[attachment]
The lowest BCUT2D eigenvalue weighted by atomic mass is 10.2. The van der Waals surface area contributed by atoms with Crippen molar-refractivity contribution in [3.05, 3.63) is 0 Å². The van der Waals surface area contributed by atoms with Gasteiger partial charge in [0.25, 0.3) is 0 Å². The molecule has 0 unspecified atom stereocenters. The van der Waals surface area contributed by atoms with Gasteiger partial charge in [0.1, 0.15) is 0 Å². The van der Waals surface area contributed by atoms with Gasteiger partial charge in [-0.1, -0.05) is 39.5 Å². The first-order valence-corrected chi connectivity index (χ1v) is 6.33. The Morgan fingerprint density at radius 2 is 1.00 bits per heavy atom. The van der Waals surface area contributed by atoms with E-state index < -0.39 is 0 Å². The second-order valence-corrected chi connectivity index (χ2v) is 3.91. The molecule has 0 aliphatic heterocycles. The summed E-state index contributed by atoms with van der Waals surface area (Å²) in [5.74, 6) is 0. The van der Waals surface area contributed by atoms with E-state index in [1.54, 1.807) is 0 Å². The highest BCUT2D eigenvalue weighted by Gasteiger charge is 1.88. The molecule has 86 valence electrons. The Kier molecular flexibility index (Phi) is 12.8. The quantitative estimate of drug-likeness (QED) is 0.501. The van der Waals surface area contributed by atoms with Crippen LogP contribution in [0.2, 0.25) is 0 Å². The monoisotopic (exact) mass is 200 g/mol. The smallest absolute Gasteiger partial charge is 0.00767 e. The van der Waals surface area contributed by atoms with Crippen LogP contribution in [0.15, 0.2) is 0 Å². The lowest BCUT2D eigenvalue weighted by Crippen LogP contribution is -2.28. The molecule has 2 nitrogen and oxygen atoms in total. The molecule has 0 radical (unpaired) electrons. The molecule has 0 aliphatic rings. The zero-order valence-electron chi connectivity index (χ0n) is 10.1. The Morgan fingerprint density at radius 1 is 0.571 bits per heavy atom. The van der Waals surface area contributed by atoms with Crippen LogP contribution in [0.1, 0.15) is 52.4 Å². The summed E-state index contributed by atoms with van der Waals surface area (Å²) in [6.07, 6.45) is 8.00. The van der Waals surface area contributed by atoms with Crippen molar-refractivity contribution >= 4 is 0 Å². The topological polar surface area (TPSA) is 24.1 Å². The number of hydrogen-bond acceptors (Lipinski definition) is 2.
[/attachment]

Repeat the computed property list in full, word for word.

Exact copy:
The lowest BCUT2D eigenvalue weighted by atomic mass is 10.2. The van der Waals surface area contributed by atoms with Crippen molar-refractivity contribution in [3.05, 3.63) is 0 Å². The van der Waals surface area contributed by atoms with Gasteiger partial charge in [0.25, 0.3) is 0 Å². The molecule has 0 unspecified atom stereocenters. The van der Waals surface area contributed by atoms with Gasteiger partial charge in [0.1, 0.15) is 0 Å². The van der Waals surface area contributed by atoms with Gasteiger partial charge in [-0.1, -0.05) is 39.5 Å². The first-order valence-corrected chi connectivity index (χ1v) is 6.33. The Morgan fingerprint density at radius 2 is 1.00 bits per heavy atom. The van der Waals surface area contributed by atoms with E-state index < -0.39 is 0 Å². The second-order valence-corrected chi connectivity index (χ2v) is 3.91. The molecule has 0 aliphatic heterocycles. The summed E-state index contributed by atoms with van der Waals surface area (Å²) in [5.74, 6) is 0. The van der Waals surface area contributed by atoms with E-state index in [1.54, 1.807) is 0 Å². The highest BCUT2D eigenvalue weighted by Gasteiger charge is 1.88. The molecule has 86 valence electrons. The Kier molecular flexibility index (Phi) is 12.8. The quantitative estimate of drug-likeness (QED) is 0.501. The van der Waals surface area contributed by atoms with Crippen LogP contribution in [0.2, 0.25) is 0 Å². The monoisotopic (exact) mass is 200 g/mol. The smallest absolute Gasteiger partial charge is 0.00767 e. The van der Waals surface area contributed by atoms with Crippen LogP contribution in [0.15, 0.2) is 0 Å². The lowest BCUT2D eigenvalue weighted by Crippen LogP contribution is -2.28. The molecule has 2 nitrogen and oxygen atoms in total. The molecule has 0 radical (unpaired) electrons. The molecule has 0 aliphatic rings. The zero-order valence-electron chi connectivity index (χ0n) is 10.1. The Morgan fingerprint density at radius 1 is 0.571 bits per heavy atom. The van der Waals surface area contributed by atoms with Crippen LogP contribution in [0.1, 0.15) is 52.4 Å². The summed E-state index contributed by atoms with van der Waals surface area (Å²) in [6.07, 6.45) is 8.00. The van der Waals surface area contributed by atoms with Crippen molar-refractivity contribution >= 4 is 0 Å². The topological polar surface area (TPSA) is 24.1 Å². The number of hydrogen-bond acceptors (Lipinski definition) is 2.